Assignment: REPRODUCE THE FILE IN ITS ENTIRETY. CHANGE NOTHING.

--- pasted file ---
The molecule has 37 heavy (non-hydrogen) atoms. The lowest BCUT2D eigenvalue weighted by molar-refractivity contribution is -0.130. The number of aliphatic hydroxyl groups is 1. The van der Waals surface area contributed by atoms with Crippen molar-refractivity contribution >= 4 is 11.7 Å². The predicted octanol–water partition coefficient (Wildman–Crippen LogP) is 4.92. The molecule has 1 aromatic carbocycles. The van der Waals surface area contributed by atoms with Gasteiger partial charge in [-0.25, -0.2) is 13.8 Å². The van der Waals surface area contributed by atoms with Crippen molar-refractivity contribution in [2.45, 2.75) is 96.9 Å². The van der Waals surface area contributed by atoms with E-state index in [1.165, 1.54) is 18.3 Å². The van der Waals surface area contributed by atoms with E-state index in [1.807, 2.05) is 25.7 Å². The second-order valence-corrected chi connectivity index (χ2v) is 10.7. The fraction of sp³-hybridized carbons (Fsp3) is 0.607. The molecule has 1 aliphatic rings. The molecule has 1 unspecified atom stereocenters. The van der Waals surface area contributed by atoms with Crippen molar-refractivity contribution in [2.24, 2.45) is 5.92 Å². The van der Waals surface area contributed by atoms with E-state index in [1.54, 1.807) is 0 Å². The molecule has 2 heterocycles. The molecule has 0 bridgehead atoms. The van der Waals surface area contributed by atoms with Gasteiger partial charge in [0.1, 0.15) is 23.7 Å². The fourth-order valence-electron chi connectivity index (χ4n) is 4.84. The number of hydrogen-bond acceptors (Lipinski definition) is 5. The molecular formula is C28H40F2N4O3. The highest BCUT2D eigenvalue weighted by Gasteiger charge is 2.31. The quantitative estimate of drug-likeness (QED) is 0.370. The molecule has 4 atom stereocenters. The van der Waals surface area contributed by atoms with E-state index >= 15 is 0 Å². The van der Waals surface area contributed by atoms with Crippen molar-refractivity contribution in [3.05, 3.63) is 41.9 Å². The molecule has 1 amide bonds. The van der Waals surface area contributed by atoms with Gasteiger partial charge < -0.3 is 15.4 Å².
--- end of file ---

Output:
The molecule has 37 heavy (non-hydrogen) atoms. The lowest BCUT2D eigenvalue weighted by molar-refractivity contribution is -0.130. The number of aliphatic hydroxyl groups is 1. The van der Waals surface area contributed by atoms with Crippen molar-refractivity contribution >= 4 is 11.7 Å². The predicted octanol–water partition coefficient (Wildman–Crippen LogP) is 4.92. The molecule has 1 aromatic carbocycles. The van der Waals surface area contributed by atoms with Gasteiger partial charge in [-0.25, -0.2) is 13.8 Å². The van der Waals surface area contributed by atoms with Crippen molar-refractivity contribution in [2.45, 2.75) is 96.9 Å². The van der Waals surface area contributed by atoms with E-state index in [1.165, 1.54) is 18.3 Å². The van der Waals surface area contributed by atoms with E-state index in [1.807, 2.05) is 25.7 Å². The second-order valence-corrected chi connectivity index (χ2v) is 10.7. The fraction of sp³-hybridized carbons (Fsp3) is 0.607. The molecule has 1 aliphatic rings. The molecule has 1 unspecified atom stereocenters. The van der Waals surface area contributed by atoms with Crippen molar-refractivity contribution in [2.24, 2.45) is 5.92 Å². The van der Waals surface area contributed by atoms with E-state index in [1.54, 1.807) is 0 Å². The molecule has 2 heterocycles. The molecule has 0 bridgehead atoms. The van der Waals surface area contributed by atoms with Gasteiger partial charge in [0.1, 0.15) is 23.7 Å². The fourth-order valence-electron chi connectivity index (χ4n) is 4.84. The number of hydrogen-bond acceptors (Lipinski definition) is 5. The molecular formula is C28H40F2N4O3. The highest BCUT2D eigenvalue weighted by Gasteiger charge is 2.31. The quantitative estimate of drug-likeness (QED) is 0.370. The molecule has 4 atom stereocenters. The van der Waals surface area contributed by atoms with E-state index >= 15 is 0 Å². The van der Waals surface area contributed by atoms with Crippen molar-refractivity contribution in [3.05, 3.63) is 41.9 Å². The molecule has 1 amide bonds. The van der Waals surface area contributed by atoms with Gasteiger partial charge < -0.3 is 15.4 Å².